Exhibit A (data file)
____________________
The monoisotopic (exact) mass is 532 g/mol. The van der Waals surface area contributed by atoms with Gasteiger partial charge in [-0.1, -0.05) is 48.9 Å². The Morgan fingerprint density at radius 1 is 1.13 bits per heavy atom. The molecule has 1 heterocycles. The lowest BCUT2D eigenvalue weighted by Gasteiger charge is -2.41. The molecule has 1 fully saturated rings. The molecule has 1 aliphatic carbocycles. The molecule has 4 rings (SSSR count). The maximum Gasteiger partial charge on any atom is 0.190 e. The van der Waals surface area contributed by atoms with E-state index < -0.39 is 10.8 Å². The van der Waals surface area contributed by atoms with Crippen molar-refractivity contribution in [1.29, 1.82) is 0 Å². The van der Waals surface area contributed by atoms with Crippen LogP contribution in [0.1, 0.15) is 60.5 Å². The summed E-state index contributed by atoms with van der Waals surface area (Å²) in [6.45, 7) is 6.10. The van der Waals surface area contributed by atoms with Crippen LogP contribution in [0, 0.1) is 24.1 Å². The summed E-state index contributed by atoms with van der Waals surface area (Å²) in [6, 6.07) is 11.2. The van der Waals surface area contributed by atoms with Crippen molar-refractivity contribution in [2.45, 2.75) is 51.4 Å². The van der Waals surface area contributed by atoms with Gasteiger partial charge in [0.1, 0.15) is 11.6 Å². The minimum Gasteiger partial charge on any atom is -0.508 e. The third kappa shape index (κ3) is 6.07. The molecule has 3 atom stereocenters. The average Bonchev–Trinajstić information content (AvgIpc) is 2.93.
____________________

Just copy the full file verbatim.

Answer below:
The monoisotopic (exact) mass is 532 g/mol. The van der Waals surface area contributed by atoms with Gasteiger partial charge in [-0.1, -0.05) is 48.9 Å². The Morgan fingerprint density at radius 1 is 1.13 bits per heavy atom. The molecule has 1 heterocycles. The lowest BCUT2D eigenvalue weighted by Gasteiger charge is -2.41. The molecule has 1 fully saturated rings. The molecule has 1 aliphatic carbocycles. The molecule has 4 rings (SSSR count). The maximum Gasteiger partial charge on any atom is 0.190 e. The van der Waals surface area contributed by atoms with E-state index < -0.39 is 10.8 Å². The van der Waals surface area contributed by atoms with Crippen molar-refractivity contribution in [1.29, 1.82) is 0 Å². The van der Waals surface area contributed by atoms with Crippen LogP contribution in [0.1, 0.15) is 60.5 Å². The summed E-state index contributed by atoms with van der Waals surface area (Å²) in [6.45, 7) is 6.10. The van der Waals surface area contributed by atoms with Crippen LogP contribution in [0, 0.1) is 24.1 Å². The summed E-state index contributed by atoms with van der Waals surface area (Å²) in [6, 6.07) is 11.2. The van der Waals surface area contributed by atoms with Crippen molar-refractivity contribution in [2.45, 2.75) is 51.4 Å². The van der Waals surface area contributed by atoms with Gasteiger partial charge in [0.1, 0.15) is 11.6 Å². The minimum Gasteiger partial charge on any atom is -0.508 e. The third kappa shape index (κ3) is 6.07. The molecule has 3 atom stereocenters. The average Bonchev–Trinajstić information content (AvgIpc) is 2.93.